Not So Ancient Aliens
As the popularity of recent films such as Indiana Jones and the Kingdom of the Crystal Skull shows, the reality, or otherwise, of ancient alien visitation to Earth in our distant past is still something of a hot topic among both fringe scientists and the general movie going population alike. However, what was once the domain of Hollywood screenwriters has fast become a discussion point for fantasy based infotainment masquerading as well researched and unbiased documentary, a disquieting trend that must be confronted now to prevent damage to the future of the very real scholarly fields touched upon, and in some cases mutilated, by the proponents of this particular topic.
One such mocumentary is the ‘Ancient Aliens’ series created for the History Channel by Prometheus Entertainment in 2010, and now slated for a third season sometime in 2011. First aired in the USA, and proving to be something of a minor YouTube phenomenon since full episodes were published online by pro-UFO enthusiasts late last year, the show itself is the epitome of slick, substance-less Hollywood science, and is just begging for a four-hour Michael Bay epic of the same name, replete with starry-eyed teenagers, PG-13 peril and alien overlords dressed like Aztec warriors in space suits. Which is a shame, because on the surface, the show is actually very engaging and, dare I admit it, enjoyable to watch.
However, production values and compelling arguments to not a true documentary make, and as you might expect the biggest problem that the show has is one of balance. Or should I say, the lack of it. With an intro that asserts that ‘[m]illions of people around the world believe we have been visited in the past by extraterrestrial beings. What if it were true?’, you know it’s going to be a bumpy ride as far as respect for the good old-fashioned facts go, but you would at least hope that Prometheus Entertainment would attempt out of nothing more than a nod to professional ethics to deliver a counter-point the more outrageous claims made by some of those who consider this supposed lost chapter in our racial history to be the greatest story never told. Instead, we are bombarded with an indistinct jumble of unrelated facts and hypothesis from a variety of disciplines, and almost nothing in the way of reasoned refutation at all.
To illustrate this imbalance all one has to do is take a brief look at a cross-section of those interviewed in the show, as well as what they are known for outside of the documentary. A few, such as author and journalist Nick Pope, are supporters of the UFO hypothesis but not necessarily that of ancient alien visitation. Others, like Robert M. Schoch, Geologist and occasional parapsychical researcher, are pro ancient astronauts, at least as a working hypothesis. The more resolute proponents of the theory, such as David H. Childress, archaeologist and author of numerous works on historical revisionism, have a little more invested in maintaining this continuing juggernaut of bad science and blind faith, comprising as it does the main body of their current literary output. Indeed, Giorgio A. Tsoukalos, one of the most vocal supporters, and some would argue originators, of the current resurgence of interest in the field just so happens to be a consulting producer on the documentary series in question, and also publishes the most widely read magazine on the subject, entitled Legendary Times, which as you would imagine is hardly peer-reviewed.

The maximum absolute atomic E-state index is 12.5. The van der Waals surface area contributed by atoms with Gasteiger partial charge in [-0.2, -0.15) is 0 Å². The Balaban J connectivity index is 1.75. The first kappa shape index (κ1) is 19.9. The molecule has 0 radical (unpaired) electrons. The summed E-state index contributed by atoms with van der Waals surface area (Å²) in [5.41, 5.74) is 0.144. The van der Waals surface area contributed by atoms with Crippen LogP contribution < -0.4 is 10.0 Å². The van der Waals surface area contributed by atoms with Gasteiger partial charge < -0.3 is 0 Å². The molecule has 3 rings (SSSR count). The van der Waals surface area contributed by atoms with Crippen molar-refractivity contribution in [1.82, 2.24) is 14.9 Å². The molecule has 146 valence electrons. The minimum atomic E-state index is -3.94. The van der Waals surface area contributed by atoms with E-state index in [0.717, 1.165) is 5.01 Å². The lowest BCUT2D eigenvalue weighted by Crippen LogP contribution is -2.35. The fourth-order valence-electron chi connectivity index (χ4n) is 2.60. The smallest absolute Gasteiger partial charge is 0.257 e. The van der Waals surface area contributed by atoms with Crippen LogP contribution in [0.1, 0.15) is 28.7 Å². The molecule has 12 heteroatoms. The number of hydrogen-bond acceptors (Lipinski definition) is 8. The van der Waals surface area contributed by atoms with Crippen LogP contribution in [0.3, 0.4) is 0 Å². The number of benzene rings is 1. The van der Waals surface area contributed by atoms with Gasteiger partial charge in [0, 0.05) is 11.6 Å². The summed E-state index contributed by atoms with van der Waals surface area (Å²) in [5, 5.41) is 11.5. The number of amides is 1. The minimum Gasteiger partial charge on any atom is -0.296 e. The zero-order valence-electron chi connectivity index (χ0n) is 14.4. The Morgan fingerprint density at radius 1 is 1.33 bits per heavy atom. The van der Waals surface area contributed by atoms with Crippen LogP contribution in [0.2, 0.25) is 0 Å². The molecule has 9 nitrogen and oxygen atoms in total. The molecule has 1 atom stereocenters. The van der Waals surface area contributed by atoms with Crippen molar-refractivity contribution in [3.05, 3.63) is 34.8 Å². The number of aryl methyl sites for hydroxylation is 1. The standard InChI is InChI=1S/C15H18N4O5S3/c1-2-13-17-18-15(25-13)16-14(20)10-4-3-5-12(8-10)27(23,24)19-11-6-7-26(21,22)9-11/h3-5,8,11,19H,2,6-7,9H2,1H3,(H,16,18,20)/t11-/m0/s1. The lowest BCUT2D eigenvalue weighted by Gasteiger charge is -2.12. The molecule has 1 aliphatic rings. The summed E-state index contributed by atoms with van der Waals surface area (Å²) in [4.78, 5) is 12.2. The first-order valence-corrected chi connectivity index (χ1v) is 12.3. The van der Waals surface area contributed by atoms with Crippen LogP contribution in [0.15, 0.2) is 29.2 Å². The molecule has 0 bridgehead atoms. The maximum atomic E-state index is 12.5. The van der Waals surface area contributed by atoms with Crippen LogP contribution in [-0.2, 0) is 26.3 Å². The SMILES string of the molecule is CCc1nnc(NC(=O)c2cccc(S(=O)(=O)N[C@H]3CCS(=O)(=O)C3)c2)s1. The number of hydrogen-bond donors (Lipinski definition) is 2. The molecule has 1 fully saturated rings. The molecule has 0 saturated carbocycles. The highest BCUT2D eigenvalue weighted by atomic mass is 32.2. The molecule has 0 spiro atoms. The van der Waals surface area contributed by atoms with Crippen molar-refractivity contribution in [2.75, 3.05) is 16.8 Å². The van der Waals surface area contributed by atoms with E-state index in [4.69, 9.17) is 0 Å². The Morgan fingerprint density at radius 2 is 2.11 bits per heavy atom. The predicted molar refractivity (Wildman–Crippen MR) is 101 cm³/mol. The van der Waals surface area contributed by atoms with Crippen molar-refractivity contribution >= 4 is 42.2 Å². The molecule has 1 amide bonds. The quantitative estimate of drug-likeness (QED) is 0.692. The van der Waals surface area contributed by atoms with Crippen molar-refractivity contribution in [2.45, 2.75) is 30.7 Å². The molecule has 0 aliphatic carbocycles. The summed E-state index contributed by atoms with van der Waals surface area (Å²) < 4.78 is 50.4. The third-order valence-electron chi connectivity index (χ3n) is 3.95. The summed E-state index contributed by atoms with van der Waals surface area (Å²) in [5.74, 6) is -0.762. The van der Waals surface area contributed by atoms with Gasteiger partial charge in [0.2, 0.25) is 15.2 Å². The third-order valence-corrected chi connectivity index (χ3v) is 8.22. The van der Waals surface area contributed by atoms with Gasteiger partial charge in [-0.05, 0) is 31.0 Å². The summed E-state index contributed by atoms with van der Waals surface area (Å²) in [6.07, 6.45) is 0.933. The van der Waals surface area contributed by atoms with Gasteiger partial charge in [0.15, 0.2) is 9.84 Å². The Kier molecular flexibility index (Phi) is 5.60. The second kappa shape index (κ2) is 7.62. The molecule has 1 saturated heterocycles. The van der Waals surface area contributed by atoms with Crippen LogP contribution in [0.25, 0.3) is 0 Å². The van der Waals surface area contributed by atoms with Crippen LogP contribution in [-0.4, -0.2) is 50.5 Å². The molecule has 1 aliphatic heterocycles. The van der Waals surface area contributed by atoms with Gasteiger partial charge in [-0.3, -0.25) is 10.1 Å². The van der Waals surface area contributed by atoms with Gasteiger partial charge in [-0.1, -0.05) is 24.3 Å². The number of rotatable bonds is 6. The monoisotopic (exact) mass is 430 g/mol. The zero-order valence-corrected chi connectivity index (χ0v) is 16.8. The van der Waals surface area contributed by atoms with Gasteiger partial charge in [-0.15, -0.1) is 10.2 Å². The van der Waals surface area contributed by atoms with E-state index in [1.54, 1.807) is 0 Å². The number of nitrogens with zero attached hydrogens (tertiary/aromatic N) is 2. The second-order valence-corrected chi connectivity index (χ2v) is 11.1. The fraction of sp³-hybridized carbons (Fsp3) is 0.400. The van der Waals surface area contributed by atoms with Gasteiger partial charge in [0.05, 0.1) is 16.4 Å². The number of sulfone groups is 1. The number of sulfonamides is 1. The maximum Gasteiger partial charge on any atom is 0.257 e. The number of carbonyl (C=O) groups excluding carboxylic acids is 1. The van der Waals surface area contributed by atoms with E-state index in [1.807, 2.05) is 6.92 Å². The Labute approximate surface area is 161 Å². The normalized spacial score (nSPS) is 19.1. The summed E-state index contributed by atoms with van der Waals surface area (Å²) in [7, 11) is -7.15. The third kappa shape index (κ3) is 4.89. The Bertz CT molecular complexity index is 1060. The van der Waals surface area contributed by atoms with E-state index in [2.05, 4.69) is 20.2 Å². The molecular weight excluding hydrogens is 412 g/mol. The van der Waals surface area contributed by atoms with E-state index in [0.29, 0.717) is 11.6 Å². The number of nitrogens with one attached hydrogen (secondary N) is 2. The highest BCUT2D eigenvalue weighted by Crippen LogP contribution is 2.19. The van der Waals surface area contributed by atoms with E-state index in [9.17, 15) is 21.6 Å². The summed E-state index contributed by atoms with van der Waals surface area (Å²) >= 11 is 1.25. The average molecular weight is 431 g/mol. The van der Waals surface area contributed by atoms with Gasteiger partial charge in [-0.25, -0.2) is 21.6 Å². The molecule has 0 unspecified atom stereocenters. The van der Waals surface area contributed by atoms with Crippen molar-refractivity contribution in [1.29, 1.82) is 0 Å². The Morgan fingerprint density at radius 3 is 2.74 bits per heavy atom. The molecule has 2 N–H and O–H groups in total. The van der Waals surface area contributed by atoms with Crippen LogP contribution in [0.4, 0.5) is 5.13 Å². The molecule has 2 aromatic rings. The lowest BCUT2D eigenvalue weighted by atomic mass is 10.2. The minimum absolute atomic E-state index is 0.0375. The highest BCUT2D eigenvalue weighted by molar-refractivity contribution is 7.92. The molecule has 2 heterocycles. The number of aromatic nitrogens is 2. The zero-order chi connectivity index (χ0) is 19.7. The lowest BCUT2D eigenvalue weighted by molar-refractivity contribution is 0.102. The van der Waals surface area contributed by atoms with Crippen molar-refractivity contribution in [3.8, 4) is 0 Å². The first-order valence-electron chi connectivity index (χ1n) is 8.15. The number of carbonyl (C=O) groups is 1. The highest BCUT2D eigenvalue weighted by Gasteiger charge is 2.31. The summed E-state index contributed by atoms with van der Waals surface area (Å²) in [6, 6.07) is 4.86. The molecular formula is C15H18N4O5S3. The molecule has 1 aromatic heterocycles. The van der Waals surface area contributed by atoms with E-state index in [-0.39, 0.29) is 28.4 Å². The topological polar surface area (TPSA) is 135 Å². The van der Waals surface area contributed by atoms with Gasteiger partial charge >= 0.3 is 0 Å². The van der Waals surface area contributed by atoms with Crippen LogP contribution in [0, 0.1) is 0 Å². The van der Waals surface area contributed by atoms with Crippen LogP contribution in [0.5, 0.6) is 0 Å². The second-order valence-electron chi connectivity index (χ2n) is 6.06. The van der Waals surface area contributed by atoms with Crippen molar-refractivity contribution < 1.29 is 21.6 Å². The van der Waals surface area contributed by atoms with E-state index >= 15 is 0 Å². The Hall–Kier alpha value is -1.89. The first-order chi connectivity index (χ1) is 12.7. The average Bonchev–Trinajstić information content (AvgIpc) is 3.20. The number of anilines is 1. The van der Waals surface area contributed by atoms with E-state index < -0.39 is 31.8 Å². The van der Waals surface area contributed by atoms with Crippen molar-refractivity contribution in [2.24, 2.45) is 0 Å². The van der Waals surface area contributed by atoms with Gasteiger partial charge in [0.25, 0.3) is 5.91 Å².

Finally we have the supposed skeptics, those whose voices should be raised in counterbalance to the group previously outlined. And despite the very real need to have equally numerous and well-informed proponents of reason fulfilling that role, we find only one, Biblical archaeologist and digital pioneer Dr. Robert Raymond Cargill. Cargill, while not perhaps the skeptics first choice, puts up a spirited defence of reason that sadly seems to have lost some of its impact on the cutting room floor. However, Prometheus Entertainments choice of a biblical scholar as the dissenting voice highlights another problem with the Americanised tone of the program; the fact that science is assumed to be on the side of the astronaut theorists in their fight to redefine the true historical, and they would argue extraterrestrial, context of religion. Thus we witness science hijacked by the ancient alien believers and used as a stick to beat religion with, and religion, not science, given the only right of reply against their terrible scholarship and generally accepted leaps of blind faith.
While it is easy to just watch the show and enjoy all the impassioned speculation and pretty pictures of truly amazing prehistoric monuments, especially of you are familiar with the scholarly disciplines being reimagined by those interviewed, the real danger comes from those unfamiliar with the basic information taking on board the points outlined by the ancient astronaut believers without the massive boat load of salt that is required to make the show palatable.
The bottom line is a simple one. Prometheus Entertainment have knowingly crossed from documentary to fantasy, and in continuing to market this series as science fact they knowingly deceive those among the viewing public who would be unable to discern the difference between that and science fiction. However, those of a more skeptical mindset can draw some solace from the very real fact that while it will no doubt convert many to their growing new extraterrestrial religion in the next few years, once the momentum drains from the movement and the established facts reassert themselves, the majority of those will drift away to the next media lead craze masquerading as ancient wisdom, whatever that may be.